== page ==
Located in Boulder, Colorado, NCAR is perched atop a mesa overlooking the city. Deer can commonly be seen grazing on the lush fields that surround the lab. The top floors of the five-story facility—designed by I.M. Pei, the late architect of the Louvre pyramid—feature stunning views of the surrounding mountains. NCAR is a beautiful place to work. I entered my position as the CISL Outreach, Diversity, and Education Intern uncertain of what to expect. I was pleasantly surprised to learn that my supervisors, Virginia Do and AJ Lauer, both have roots in student affairs. Both earned graduate degrees from student affairs-related programs and gained multiple years of professional experience in student affairs before beginning their work at NCAR. My main job responsibility was to assist AJ and Virginia with the administration of a minority-serving internship program called Summer Internships in Parallel Computational Science (SIParCS, pronounced “sigh-parks”). The 2019 SIParCS cohort consisted of 13 undergraduate and graduate students pursuing degrees in STEM; three of the students are women, six are students of color, and three of them identify as a part of the LGBTQIA community. Below are three things I learned about diversity, equity, and inclusion work in student affairs during my summer outside of a college or university.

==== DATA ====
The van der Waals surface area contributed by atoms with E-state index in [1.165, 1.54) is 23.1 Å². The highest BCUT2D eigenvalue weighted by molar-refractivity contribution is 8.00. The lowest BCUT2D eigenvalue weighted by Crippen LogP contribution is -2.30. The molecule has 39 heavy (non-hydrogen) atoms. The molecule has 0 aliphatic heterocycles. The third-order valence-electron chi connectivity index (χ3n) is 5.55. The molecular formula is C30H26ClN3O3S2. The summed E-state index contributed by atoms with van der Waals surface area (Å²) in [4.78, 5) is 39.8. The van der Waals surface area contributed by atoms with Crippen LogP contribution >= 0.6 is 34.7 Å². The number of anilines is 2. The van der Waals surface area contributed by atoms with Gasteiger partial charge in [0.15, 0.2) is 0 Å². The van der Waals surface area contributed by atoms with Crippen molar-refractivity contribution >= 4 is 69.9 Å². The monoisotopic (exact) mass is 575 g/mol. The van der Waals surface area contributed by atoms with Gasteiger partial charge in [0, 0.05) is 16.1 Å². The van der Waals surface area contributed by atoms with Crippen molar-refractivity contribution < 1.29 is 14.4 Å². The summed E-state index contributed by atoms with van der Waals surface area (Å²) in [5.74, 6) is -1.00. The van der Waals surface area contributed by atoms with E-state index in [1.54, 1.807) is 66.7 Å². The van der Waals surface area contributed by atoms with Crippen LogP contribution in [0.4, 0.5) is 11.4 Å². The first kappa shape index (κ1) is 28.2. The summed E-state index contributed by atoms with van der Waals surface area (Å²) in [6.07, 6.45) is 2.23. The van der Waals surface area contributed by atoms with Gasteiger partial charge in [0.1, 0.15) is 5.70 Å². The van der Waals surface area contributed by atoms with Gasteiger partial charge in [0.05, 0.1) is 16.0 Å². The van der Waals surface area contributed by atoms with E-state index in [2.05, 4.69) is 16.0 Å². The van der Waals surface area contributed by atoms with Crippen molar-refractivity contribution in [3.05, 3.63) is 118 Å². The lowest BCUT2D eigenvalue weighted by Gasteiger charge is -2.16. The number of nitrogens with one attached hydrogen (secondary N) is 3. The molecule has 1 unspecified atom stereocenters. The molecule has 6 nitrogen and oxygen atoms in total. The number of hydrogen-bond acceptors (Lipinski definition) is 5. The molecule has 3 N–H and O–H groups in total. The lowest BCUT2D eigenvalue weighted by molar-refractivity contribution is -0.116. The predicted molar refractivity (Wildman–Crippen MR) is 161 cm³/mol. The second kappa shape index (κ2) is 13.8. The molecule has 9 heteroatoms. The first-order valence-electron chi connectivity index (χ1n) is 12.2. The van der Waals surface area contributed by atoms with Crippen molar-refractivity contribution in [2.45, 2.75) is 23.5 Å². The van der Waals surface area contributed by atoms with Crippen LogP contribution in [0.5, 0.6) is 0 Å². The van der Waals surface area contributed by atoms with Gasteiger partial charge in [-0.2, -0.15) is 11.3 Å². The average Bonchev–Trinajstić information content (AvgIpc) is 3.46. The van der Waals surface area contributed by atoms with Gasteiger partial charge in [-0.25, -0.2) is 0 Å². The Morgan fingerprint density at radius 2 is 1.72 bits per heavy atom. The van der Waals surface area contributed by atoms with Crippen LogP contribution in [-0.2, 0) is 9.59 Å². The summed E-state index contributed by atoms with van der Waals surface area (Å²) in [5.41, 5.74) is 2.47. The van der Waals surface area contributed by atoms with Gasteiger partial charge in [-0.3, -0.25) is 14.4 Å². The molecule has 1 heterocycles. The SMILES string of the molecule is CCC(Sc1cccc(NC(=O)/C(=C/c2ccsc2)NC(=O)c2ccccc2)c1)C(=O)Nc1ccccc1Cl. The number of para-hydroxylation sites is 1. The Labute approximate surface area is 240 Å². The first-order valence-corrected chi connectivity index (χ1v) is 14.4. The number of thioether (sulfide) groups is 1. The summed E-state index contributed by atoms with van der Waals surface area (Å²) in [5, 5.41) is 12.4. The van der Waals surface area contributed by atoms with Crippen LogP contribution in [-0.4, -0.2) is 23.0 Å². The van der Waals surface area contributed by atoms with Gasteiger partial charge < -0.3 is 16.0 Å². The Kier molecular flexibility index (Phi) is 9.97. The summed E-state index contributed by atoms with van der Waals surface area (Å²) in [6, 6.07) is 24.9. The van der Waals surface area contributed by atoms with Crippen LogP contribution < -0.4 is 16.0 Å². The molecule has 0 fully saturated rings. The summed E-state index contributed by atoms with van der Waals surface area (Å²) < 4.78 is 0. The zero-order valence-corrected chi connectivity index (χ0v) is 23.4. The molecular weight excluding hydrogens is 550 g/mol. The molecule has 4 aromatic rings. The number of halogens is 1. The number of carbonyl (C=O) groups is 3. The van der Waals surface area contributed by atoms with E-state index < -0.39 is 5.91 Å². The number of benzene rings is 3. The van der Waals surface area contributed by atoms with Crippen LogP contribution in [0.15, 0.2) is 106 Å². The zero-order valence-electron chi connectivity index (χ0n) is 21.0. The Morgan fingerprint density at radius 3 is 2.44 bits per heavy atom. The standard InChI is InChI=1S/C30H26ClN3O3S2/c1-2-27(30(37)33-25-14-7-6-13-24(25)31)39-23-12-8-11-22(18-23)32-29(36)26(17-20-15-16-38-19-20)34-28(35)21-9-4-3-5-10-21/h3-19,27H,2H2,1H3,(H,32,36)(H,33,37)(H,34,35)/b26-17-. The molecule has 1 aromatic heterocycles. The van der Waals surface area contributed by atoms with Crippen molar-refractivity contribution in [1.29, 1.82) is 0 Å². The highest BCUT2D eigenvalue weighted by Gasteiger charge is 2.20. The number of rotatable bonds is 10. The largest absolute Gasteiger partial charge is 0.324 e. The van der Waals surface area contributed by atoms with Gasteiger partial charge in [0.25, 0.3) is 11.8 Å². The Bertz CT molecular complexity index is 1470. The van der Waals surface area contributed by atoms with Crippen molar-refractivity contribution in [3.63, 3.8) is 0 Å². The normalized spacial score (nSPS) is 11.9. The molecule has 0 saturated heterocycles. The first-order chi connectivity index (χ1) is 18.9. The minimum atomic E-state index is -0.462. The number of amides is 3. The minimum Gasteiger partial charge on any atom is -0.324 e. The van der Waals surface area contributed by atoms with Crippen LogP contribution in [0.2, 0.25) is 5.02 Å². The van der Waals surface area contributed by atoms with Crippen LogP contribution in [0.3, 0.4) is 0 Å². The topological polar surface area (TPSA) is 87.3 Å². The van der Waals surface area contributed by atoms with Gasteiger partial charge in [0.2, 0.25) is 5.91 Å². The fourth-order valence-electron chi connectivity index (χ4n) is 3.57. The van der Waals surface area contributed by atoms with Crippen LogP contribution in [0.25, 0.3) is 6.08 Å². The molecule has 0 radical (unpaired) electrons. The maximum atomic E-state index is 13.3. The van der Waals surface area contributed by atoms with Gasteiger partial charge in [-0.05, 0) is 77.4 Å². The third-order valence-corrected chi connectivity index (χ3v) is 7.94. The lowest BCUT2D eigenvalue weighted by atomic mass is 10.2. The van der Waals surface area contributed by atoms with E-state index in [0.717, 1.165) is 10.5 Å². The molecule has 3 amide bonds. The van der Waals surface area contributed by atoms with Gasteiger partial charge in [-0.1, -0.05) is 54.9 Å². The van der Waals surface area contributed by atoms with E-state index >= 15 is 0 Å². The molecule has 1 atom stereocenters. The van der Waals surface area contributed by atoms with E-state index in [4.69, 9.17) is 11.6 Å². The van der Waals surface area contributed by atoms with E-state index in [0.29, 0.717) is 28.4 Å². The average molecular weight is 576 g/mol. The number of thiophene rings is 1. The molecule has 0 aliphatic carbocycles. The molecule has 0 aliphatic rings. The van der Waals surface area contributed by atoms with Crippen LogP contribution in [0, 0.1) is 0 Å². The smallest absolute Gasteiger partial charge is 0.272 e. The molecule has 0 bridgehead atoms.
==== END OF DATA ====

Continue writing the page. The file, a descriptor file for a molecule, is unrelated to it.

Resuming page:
Knowledge of social justice, diversity, and inclusion is necessary everywhere. Working for institutions each with a commitment to diversity and studying in graduate programs containing courses about educational equity and justice has produced more professionals that understand of issues of social justice and diversity on college campuses. As a student affairs professional who is passionate about social justice, I know that advocacy for diversity and equity must permeate every facet of our being in order for change to happen. However, what happens when our students leave the university to pursue internships and their careers, but equity and social justice are not a part of the conversation? When I started my internship at NCAR, I was surprised to find that there were many professionals working with students every day without the level of cultural competency that I was accustomed to in student affairs. For instance, one day I was sitting in on a professional development session about grant writing. When a Native American student asked how to navigate cases of academic cannibalism (where students’ ideas are stolen by researchers they are working with), a answered, “Well, I would remember that I have other ideas, and that’s just how it is sometimes.” I was stunned. How are we supposed to create academic spaces where underrepresented students can meaningfully contribute and persist if the professionals teaching them are dismissing their legitimate concerns?